Finance and Legal
How Much is Too Much?
by David Noreen
Posted: May 24, 2015
Memorial Day inspires thoughts on living and giving…
Dave Noreen wrote this article in 2014 as a Memorial Day reflection. He submitted it to help us with the relaunch of SeniorLifestyle in May 2015.
The news over Memorial Day weekend wasn’t good. The tragedy in Santa Barbara, mountain landslides, highway accidents, conflict in the Ukraine,…on and on. I wanted to scrap the paper, and turn off the television, but the theme of suffering and continuing world conflict is ‘big time’ on Memorial Day, so I continued to be alone in my thoughts. For some moments spent in viewing war stories and memorial services, it all seemed to be ‘too much’.
But there is an alternate pathway one can travel on this holiday. Against the backdrop of war is the commitment of those who gave their lives for freedom’s cause, and what makes our nation great. They, together with all in the armed forces, gave much too much….and we are forever in their debt.
There are also two pathways we travel in our personal lives when confronted with the question of “too much”. (I’m aware of the negative side of that road as our household prepares for our 10 year rehab. New carpet, paint and appliances will be appreciated, but meanwhile there is the dreaded packing, and that is accompanied by a big capital A for Accumulation! After downsizing twice over the years, where did all that stuff come from)? Too much.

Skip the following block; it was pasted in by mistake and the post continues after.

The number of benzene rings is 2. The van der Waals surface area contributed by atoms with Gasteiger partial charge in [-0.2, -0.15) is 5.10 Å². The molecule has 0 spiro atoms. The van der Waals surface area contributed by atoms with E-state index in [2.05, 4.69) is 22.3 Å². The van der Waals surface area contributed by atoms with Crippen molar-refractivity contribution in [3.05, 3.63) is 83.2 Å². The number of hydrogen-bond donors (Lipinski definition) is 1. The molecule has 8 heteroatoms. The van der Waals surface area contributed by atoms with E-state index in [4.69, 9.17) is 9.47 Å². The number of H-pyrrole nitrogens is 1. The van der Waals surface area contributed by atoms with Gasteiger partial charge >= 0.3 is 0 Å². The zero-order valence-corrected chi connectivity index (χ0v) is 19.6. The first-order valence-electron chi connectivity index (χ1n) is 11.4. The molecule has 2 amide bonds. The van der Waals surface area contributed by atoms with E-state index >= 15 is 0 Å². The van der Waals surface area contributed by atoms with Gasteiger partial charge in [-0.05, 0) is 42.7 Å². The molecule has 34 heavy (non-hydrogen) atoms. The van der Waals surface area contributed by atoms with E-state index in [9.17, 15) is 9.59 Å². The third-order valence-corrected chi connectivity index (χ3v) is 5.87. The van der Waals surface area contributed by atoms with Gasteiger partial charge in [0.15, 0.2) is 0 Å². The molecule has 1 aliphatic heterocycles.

I’m afraid that often most of us live on the wrong side of the “too much highway”. We see this in our personal habits….too many calories; too much time wasted; too little discipline; too much emphasis on things that matter to me instead of to others. The list goes on.
The opposite side of that street is responsible and thoughtful living. Here is where the question of “how much is too much” reverses. For example; you can’t give too much love and affection to family or friends. One can hardly spend too much time on educational opportunities, learning a new skill, or practicing an instrument. And, of course, if spiritual growth is a priority, is there ever a “too much rule”? A regular appointment with God is essential.
All of this adds up to “a balanced life”. (An out-of-balance person, with an extreme emphasis on “doing too much”, neglects the essentials…and life is a failure) . We’re called to responsible stewardship of the gift of life. (Finally that word, stewardship, makes its entry in this article)!!? But it only makes sense. We’ve been given so much to enjoy during our ‘three score and more’. The very definition of being a wise steward lies in how we manage what we have.
“And now, concerning the collection”….(as the Apostle once wrote)! Was it John Wesley who spoke about stewardship of life when he said: “Make all you can, Save all you can, Give all you can”. Following that prescription is neither too little nor too much. Just right!
Rev. David Noreen is retired, but remains active in senior ministry, especially in the area of stewardship. He served as Administrator of Christian Education for the Evangelical Covenant Church and before that as a pastor in the Midwest.• E-mail the author (moc.loa@neerond*)
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